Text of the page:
Farmer's Branch — L.I.P. Service has a whopper of a tale with The Whale by Samuel D. Hunter. If you miss Jason Leyva’s performance—destined to be one of the year’s best—in the title role, you’ll be the person who has to talk about “the one that got away.”
On the surface, The Whale refers to the main character, Charlie (Jason Leyva) who has gained so much weight he’s almost 600 pounds, but there are other elephants in the room. If you dive deeper, the play is about the thing that drives us, defines us. Whether you’re hiding from it à la Jonah or hunting for it à la Ahab, that fish can consume you, if you let it.
With his bulk anchoring the trash-strewn set designed by the director, Danny Macchietto, Charlie teaches online classes in writing. With this setup, playwright Hunter has copious opportunity for allusions, but keeps the proceedings prosaic. These aren’t Ivy Leaguers tuning in and the papers that he has to read and revise will tie a knowledgeable stomach in knots, but there’s more at work here than at first may meet the ear.
On the back wall of the set, in the Firehouse Theatre in Farmer’s Branch, is a tall ovoid shape with cracks that reveal a brickwork of junk and fast food wrappers and refuse. The inference is all Humpty Dumpty and all the kings’ horses couldn’t put Charlie back together again. On the other hand, sometimes we need to break of our shell. Even if it means glimpsing at a wall built of consumerist consumption. There’s no denying it’s a great wall. In any case, the piece will visually feed the audience during the silences deftly left by the playwright.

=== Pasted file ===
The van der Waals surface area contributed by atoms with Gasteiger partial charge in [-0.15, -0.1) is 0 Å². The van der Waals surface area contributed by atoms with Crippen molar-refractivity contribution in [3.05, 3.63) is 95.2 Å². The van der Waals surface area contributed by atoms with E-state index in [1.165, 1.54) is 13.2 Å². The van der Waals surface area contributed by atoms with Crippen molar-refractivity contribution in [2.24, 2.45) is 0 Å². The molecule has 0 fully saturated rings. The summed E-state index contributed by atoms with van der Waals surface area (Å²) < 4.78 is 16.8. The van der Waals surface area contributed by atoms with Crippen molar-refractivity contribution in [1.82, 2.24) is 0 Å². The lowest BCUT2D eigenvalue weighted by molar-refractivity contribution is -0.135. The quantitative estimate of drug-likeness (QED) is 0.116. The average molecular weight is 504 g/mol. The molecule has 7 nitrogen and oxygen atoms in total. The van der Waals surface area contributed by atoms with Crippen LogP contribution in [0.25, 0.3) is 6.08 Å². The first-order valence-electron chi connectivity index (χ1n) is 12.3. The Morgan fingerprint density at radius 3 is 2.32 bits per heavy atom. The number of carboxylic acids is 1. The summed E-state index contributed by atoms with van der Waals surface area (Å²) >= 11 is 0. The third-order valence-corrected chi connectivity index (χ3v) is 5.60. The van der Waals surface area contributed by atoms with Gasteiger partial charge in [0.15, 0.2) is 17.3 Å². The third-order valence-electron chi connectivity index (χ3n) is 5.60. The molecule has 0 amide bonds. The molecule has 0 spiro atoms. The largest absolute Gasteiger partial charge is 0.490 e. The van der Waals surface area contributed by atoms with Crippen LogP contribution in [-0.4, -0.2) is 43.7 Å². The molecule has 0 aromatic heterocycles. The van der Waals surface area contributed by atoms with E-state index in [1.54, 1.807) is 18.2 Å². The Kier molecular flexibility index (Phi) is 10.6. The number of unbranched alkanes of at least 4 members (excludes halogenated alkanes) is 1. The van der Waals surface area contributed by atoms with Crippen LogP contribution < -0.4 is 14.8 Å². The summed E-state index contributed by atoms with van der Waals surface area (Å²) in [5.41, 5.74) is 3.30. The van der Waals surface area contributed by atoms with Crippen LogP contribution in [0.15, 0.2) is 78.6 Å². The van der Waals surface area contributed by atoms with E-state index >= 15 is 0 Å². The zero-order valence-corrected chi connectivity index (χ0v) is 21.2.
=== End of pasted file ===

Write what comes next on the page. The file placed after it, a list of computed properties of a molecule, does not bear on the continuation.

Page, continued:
Thrown into the midst during a particularly hairy medical moment is a door-knocking Mormon, Elder Thomas (R. Andrew Aguilar). How else can a playwright introduce characters into a play about an almost exclusively sedentary main character? Only Elder Thomas’ religion will matter more than at first it would seem, and not just because the main character is on death’s door. Charlie has almost succeeded in eating himself to death, you see.
Tending to the wheezing patient is a friend, Liz (Amy Cave), who is a nurse. Besides confirming his terminal diagnosis of the final stages of congestive heart failure, she’ll bring junk food and watch junk television. Only later will we learn the origins of such a deep and co-dependent relationship. And why she has such a negative reaction to finding a Mormon in the apartment.
Sometimes plays end-load their exposition forcing us to flashback to explanatory scenes, but the events here at the end of Charlie’s life will play out linearly even if they are heavily predetermined by choices made long ago. Charlie’s understandable (and almost universal, under the circumstances) goal is to set something right. Like the papers that he revises, he wants to make a correction: his relationship to his estranged daughter, Ellie (Taylor Donnelson).
It goes about as well as expected, considering he left her mother, Mary (Leslie Boren) for another man when Ellie was young, but his good faith and great bank account win over the hard-hearted teen. It’s hard to decide which is more devastating; that he will pay her to come see him or that she’ll accept. This is the unflinching gaze that playwright Hunter has focused on these people. (Hunter’s new play Clarkston will have its world premiere at Dallas Theater Center in December.)
The cast is less uneven than other L.I.P. Service productions this year. Director Macchietto gets his cast to trust the smaller, honest moments. Aguilar is most effective late in the play as his Mormon mission falls apart. Cave and Boren both bear great witness to the pain of watching a loved one harm himself. The trickiest of the supporting roles goes to Taylor Donnelson as the damaged daughter. Donnelson must draw a fine line between joyful sadism and the just vengeance of a victim.
She’s a teen girl, after all.
That Charlie loves her either way makes this an amazing character. That Jason Leyva can make us believe that love makes this an amazing performance. At first the microphone sound support seemed out of place in the small theater, but the intimacy it allows Leyva to create in conjunction with Charlie’s thin wheezing breath is worth any awkwardness it brings.
This show is about appreciating what is really important and focusing on that, after all. It really is about the little things.
Fun fact: the blue whale, largest mammal on earth, lives on krill, tiny crustaceans.
Well done, Mr. Hunter.
» Read our interview with Jason Leyva about this role